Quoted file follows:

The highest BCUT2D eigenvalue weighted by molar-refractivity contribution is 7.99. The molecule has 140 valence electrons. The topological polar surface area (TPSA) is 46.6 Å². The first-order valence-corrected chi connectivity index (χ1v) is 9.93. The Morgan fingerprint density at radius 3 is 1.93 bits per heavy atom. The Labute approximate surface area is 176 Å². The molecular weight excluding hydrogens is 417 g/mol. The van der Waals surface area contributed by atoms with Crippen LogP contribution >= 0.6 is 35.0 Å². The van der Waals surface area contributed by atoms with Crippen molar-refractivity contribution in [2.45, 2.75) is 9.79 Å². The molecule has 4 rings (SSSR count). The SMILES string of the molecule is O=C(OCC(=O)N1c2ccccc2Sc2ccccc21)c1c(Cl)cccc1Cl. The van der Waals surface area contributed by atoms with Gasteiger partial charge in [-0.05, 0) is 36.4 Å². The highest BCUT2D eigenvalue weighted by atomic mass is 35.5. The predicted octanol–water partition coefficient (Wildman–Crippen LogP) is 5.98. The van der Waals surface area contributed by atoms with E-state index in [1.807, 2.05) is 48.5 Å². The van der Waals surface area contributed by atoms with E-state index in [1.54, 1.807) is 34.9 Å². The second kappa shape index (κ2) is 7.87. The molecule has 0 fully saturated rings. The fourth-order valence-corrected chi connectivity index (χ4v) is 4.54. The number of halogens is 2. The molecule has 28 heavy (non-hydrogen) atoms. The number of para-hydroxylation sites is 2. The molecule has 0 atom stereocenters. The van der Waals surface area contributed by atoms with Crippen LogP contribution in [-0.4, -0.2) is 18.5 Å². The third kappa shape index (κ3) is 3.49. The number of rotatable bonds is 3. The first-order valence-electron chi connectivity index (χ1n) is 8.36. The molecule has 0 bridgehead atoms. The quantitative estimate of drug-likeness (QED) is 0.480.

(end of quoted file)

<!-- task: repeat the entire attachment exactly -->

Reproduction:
The highest BCUT2D eigenvalue weighted by molar-refractivity contribution is 7.99. The molecule has 140 valence electrons. The topological polar surface area (TPSA) is 46.6 Å². The first-order valence-corrected chi connectivity index (χ1v) is 9.93. The Morgan fingerprint density at radius 3 is 1.93 bits per heavy atom. The Labute approximate surface area is 176 Å². The molecular weight excluding hydrogens is 417 g/mol. The van der Waals surface area contributed by atoms with Crippen LogP contribution >= 0.6 is 35.0 Å². The van der Waals surface area contributed by atoms with Crippen molar-refractivity contribution in [2.45, 2.75) is 9.79 Å². The molecule has 4 rings (SSSR count). The SMILES string of the molecule is O=C(OCC(=O)N1c2ccccc2Sc2ccccc21)c1c(Cl)cccc1Cl. The van der Waals surface area contributed by atoms with Gasteiger partial charge in [-0.05, 0) is 36.4 Å². The highest BCUT2D eigenvalue weighted by atomic mass is 35.5. The predicted octanol–water partition coefficient (Wildman–Crippen LogP) is 5.98. The van der Waals surface area contributed by atoms with E-state index in [1.807, 2.05) is 48.5 Å². The van der Waals surface area contributed by atoms with E-state index in [1.54, 1.807) is 34.9 Å². The second kappa shape index (κ2) is 7.87. The molecule has 0 fully saturated rings. The fourth-order valence-corrected chi connectivity index (χ4v) is 4.54. The number of halogens is 2. The molecule has 28 heavy (non-hydrogen) atoms. The number of para-hydroxylation sites is 2. The molecule has 0 atom stereocenters. The van der Waals surface area contributed by atoms with Crippen LogP contribution in [-0.4, -0.2) is 18.5 Å². The third kappa shape index (κ3) is 3.49. The number of rotatable bonds is 3. The first-order valence-electron chi connectivity index (χ1n) is 8.36. The molecule has 0 bridgehead atoms. The quantitative estimate of drug-likeness (QED) is 0.480.